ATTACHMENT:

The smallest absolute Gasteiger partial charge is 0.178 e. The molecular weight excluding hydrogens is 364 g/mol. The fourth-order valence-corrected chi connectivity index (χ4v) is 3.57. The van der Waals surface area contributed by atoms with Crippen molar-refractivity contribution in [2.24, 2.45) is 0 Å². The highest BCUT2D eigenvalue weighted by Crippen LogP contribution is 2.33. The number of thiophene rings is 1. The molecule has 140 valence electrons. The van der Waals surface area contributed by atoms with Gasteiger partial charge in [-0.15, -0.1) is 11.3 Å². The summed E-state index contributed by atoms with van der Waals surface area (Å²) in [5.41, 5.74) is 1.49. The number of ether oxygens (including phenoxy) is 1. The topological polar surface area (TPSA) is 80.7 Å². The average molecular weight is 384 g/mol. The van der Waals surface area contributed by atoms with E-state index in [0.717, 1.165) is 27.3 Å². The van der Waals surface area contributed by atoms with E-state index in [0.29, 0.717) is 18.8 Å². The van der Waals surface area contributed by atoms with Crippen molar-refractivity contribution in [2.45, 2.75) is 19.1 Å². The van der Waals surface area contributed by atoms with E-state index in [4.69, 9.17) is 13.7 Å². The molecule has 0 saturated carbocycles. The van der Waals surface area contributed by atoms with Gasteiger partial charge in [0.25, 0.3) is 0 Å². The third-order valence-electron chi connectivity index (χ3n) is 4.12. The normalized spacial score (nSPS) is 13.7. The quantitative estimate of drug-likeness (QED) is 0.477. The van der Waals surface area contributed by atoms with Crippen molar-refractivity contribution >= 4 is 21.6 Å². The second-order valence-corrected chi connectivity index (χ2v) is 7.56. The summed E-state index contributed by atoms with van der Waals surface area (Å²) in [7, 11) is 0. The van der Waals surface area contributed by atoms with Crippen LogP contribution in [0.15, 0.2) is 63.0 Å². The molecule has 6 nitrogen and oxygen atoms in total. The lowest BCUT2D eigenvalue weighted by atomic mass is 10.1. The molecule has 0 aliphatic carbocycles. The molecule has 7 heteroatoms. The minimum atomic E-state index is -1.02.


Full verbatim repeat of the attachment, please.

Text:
The smallest absolute Gasteiger partial charge is 0.178 e. The molecular weight excluding hydrogens is 364 g/mol. The fourth-order valence-corrected chi connectivity index (χ4v) is 3.57. The van der Waals surface area contributed by atoms with Crippen molar-refractivity contribution in [2.24, 2.45) is 0 Å². The highest BCUT2D eigenvalue weighted by Crippen LogP contribution is 2.33. The number of thiophene rings is 1. The molecule has 140 valence electrons. The van der Waals surface area contributed by atoms with Gasteiger partial charge in [-0.15, -0.1) is 11.3 Å². The summed E-state index contributed by atoms with van der Waals surface area (Å²) in [5.41, 5.74) is 1.49. The number of ether oxygens (including phenoxy) is 1. The topological polar surface area (TPSA) is 80.7 Å². The average molecular weight is 384 g/mol. The van der Waals surface area contributed by atoms with E-state index in [0.717, 1.165) is 27.3 Å². The van der Waals surface area contributed by atoms with E-state index in [0.29, 0.717) is 18.8 Å². The van der Waals surface area contributed by atoms with Crippen molar-refractivity contribution in [2.45, 2.75) is 19.1 Å². The van der Waals surface area contributed by atoms with E-state index in [4.69, 9.17) is 13.7 Å². The molecule has 0 saturated carbocycles. The van der Waals surface area contributed by atoms with Gasteiger partial charge in [0.25, 0.3) is 0 Å². The third-order valence-electron chi connectivity index (χ3n) is 4.12. The normalized spacial score (nSPS) is 13.7. The quantitative estimate of drug-likeness (QED) is 0.477. The van der Waals surface area contributed by atoms with Crippen molar-refractivity contribution >= 4 is 21.6 Å². The second-order valence-corrected chi connectivity index (χ2v) is 7.56. The summed E-state index contributed by atoms with van der Waals surface area (Å²) in [7, 11) is 0. The van der Waals surface area contributed by atoms with Crippen LogP contribution in [0.15, 0.2) is 63.0 Å². The molecule has 6 nitrogen and oxygen atoms in total. The lowest BCUT2D eigenvalue weighted by atomic mass is 10.1. The molecule has 0 aliphatic carbocycles. The molecule has 7 heteroatoms. The minimum atomic E-state index is -1.02.